Inspired by Japan drama and theatre
It’s a double visual delight at Tauranga Historic Village this month, with two new exhibitions now underway.
Ulemj Glamuzina’s exhibition Kubuku is open now at The Incubator, while Otūmoetai College students are currently holding their Junior Art Exhibition at The People’s Gallery.
Born in Mongolia, Ulemj came to New Zealand in 2006 after meeting her Kiwi husband, Maté, in Japan, where she was completing her post graduate studies in education and linguistics in Hokkaido, and where Maté was teaching English and snowboarding.
Much of Ulemj’s work is inspired by her time spent in Japan, and her exhibition is a play on themes of Kabuku, meaning ‘to be out of the ordinary’, and Kabuki - the traditional form of Japanese drama with highly-stylised song, mime and dance, using exaggerated gestures and body movements to express emotions.
Ulemj was inspired by a trip she made to Ginza, in Tokyo, which is the principal theatre for traditional Kabuki.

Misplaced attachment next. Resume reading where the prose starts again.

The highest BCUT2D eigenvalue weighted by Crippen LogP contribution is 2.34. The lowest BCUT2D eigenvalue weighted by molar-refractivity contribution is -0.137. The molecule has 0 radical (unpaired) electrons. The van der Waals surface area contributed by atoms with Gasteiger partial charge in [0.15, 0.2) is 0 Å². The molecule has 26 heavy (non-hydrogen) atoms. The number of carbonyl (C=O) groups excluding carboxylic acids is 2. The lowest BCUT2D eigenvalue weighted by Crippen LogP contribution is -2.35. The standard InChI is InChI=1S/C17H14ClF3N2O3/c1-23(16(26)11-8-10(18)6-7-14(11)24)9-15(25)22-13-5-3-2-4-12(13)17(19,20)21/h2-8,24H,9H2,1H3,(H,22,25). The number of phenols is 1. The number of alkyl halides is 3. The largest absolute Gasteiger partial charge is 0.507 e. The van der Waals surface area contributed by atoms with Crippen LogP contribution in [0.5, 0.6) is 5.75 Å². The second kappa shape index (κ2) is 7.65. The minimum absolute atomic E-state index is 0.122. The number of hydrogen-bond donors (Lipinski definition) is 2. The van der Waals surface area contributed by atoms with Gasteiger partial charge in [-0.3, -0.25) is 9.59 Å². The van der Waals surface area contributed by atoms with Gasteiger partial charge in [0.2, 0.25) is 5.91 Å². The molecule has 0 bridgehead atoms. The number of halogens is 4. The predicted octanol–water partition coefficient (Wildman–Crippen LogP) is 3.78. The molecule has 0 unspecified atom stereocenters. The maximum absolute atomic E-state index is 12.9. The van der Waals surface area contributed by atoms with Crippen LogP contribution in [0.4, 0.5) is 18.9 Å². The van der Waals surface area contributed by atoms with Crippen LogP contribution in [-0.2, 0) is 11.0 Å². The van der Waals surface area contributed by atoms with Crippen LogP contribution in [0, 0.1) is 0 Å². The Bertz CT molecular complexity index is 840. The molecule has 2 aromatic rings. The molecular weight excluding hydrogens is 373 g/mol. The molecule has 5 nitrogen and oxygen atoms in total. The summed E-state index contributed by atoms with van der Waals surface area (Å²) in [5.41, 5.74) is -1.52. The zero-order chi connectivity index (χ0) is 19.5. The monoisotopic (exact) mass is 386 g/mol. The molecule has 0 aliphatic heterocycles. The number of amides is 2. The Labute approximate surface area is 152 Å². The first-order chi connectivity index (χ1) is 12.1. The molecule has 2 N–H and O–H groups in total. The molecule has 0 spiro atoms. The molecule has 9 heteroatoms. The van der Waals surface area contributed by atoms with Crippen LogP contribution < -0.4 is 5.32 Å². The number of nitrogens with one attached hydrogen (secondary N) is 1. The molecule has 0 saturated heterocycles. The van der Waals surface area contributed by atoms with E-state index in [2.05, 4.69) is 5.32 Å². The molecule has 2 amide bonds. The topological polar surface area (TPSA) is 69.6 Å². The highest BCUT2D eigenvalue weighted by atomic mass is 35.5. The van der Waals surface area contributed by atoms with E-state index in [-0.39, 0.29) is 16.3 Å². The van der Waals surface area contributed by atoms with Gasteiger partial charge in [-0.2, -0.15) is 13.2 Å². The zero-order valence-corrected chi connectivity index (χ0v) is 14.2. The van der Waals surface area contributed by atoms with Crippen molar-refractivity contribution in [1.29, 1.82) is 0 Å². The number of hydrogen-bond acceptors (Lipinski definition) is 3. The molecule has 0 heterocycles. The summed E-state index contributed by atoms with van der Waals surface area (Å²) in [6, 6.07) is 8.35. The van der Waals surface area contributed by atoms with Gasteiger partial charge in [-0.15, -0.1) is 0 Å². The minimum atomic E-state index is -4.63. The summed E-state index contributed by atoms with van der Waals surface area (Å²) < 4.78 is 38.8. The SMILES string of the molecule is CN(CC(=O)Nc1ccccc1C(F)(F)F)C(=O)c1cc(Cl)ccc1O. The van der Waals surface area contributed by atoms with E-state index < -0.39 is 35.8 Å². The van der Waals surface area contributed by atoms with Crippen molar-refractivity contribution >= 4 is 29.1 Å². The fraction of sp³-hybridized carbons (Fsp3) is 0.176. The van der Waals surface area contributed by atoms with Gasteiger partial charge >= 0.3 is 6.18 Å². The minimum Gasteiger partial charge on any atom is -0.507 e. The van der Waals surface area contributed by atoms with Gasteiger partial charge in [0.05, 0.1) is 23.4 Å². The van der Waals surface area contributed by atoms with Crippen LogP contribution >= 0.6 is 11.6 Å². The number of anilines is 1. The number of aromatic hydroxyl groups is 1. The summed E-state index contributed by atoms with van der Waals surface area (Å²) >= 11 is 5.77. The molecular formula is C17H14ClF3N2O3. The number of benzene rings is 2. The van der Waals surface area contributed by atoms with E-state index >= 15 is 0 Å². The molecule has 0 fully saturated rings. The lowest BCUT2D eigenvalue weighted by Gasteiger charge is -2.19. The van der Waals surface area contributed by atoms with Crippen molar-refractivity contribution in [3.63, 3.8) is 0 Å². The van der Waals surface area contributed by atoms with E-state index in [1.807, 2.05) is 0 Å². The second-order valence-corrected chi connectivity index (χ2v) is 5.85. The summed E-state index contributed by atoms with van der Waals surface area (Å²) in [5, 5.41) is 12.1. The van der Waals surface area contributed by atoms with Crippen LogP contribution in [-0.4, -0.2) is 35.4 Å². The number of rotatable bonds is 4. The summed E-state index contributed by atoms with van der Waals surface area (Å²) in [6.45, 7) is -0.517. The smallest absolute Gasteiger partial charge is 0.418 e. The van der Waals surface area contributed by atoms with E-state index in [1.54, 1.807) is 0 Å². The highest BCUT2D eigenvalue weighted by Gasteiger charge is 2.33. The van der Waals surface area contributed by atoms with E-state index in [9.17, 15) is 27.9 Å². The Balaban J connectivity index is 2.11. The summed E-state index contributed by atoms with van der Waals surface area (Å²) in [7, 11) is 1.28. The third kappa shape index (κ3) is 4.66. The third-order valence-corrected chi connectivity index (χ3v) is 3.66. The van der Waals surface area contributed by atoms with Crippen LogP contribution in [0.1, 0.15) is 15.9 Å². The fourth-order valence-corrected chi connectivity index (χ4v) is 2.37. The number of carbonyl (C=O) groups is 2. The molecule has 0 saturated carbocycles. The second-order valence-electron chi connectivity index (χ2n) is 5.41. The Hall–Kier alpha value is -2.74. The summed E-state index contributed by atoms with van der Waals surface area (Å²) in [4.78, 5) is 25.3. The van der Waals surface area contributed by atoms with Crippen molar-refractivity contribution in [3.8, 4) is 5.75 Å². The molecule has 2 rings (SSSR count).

“I’m a visual person,” she says, “so I was really taken by the costumes and hairstyles. I love the Japanese style, but this is exaggerated and the masks are so dramatic. Often the masks, or faces, are painted without expression so the artist has to show emotion through movement.”
This is her third solo exhibition in the past 12 months, and Ulemj credits her job as a teacher at Tauranga Girls’ College for driving her prolific output as an artist. She sees the roles as complementary.
“Being a teacher gives you structure and sets the pace, and that’s the pace you continue with into your artwork.”
Over the past 12 months, Ulemj has had more reason than usual to be grateful for her art practice. Her husband was seriously injured in an e-scooter crash in October 2020, which saw him airlifted to Auckland ICU. He was in a coma for weeks as a result.
“Since Maté’s accident I have had more urge to create,” she says. “It helps my wellbeing - it’s like a therapy. It has a healing effect and I just love it.”
Kubuku is being exhibited at The Incubator Gallery until Novmeber 24, and the Junior Art Exhibition by students of Otūmoetai College is at The People’s Gallery until November 20.